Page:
Tunis History, Tunisia
Few people know that modern-day Tunisia was the center of the Carthaginian civilization; Carthage itself was located around 16km north of the present capital, Tunis. The town was originally named Tunes and was founded by the Berbers in the 2nd century BC. It was in the 9th century that the Phoenicians from the city of Carthage conquered Tunis. The destruction of Carthage by the Roman Empire in 146 BC led to the city’s demise. It was rebuilt by the Romans and later on became the center of their agricultural industry.
The final destruction of Carthage in the 7th century gave rise to the Islamic control of the Arab Muslims in Tunis. It was then that it established itself as one of the richest trading cities in the Islamic world. It was also during this time that the medina of Tunis was first constructed.
Tunisia was ruled by a hereditary monarchy until in 1883 when it became a protectorate of France. The city was occupied by the French from 1881 to 1956. During the Second World War, Tunis was held by the Germans and their allies. It was established as their last base in Africa. In more recent time, it was in 1955 that Tunisia was granted internal self-Government. A year later it was given its independence and was recognized as the constitutional monarch of the Bey of Tunis.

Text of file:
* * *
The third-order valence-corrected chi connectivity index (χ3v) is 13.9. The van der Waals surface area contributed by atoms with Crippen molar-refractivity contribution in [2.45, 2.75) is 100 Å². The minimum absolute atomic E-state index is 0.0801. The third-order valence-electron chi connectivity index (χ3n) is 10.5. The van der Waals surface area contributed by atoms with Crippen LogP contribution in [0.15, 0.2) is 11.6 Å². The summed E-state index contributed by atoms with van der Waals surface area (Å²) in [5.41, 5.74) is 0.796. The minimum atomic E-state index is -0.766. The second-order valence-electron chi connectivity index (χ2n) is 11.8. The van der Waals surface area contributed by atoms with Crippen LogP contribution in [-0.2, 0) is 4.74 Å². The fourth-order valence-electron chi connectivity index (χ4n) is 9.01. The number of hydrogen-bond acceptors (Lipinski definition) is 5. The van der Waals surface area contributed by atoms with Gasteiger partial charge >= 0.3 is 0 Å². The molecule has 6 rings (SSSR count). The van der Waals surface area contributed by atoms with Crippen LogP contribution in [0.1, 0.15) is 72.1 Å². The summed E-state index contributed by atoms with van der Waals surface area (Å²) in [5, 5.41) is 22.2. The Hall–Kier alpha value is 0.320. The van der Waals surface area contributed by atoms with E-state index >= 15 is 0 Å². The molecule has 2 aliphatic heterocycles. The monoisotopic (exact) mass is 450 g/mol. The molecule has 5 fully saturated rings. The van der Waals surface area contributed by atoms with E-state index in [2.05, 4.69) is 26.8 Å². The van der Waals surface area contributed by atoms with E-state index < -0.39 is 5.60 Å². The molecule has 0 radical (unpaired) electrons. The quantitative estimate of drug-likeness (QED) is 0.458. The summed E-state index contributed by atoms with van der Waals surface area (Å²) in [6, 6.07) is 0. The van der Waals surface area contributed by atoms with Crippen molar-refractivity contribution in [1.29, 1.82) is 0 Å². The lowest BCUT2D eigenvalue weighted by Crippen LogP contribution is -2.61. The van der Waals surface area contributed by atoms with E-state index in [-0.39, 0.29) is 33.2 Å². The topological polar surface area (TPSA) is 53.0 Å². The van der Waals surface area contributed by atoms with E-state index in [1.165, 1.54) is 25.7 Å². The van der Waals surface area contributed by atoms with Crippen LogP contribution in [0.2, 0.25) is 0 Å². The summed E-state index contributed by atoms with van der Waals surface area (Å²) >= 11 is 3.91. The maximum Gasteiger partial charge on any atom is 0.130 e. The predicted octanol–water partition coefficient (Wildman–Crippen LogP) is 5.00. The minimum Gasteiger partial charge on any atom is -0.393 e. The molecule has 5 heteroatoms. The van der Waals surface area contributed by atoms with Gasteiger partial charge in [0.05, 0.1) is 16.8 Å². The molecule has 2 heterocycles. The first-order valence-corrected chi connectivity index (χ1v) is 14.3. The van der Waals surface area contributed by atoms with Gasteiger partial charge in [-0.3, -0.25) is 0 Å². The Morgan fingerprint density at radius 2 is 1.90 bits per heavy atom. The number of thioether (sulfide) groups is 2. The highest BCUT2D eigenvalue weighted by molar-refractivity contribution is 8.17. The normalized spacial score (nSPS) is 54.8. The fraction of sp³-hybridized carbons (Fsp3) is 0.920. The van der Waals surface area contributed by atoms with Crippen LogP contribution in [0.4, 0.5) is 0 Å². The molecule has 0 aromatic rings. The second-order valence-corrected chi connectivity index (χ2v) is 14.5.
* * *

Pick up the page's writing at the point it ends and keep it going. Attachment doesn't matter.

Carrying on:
In 1957, Tunisia became a republic with Bourguiba as its first president. In the early years of his regime, Bourguiba pursued unsuccessful socialist policies. He later opened the economy to foreign investment and allowed the development of a private sector in the 1970s due to rising public pressure.
The government in more recent years embarked on a cautious reform program. These have been undertaken with a goal of building economic relations with the European Union. It signed a free trade agreement with the European Union and has since then strengthened its economic ties with the international community. Despite its small size, Tunisia has played a crucial diplomatic role in the region. Tunisia is relatively peaceful and has not experienced the levels of political violence in neighboring Islamic countries.
Tunisia lacks the vast natural resources which characterize its larger North African neighbors, but because of careful and successful economic management it has managed to prosper. Agriculture and mining are the foundations of the country’s economy. Tunisia also has a modest oil export industry and large quantities of phosphate ores are mined along with iron, lead, aluminum fluoride and zinc.
Tourism plays a huge factor in the Tunisian economy however, changes in its political climate and international terrorism has led to a decline in this industry.
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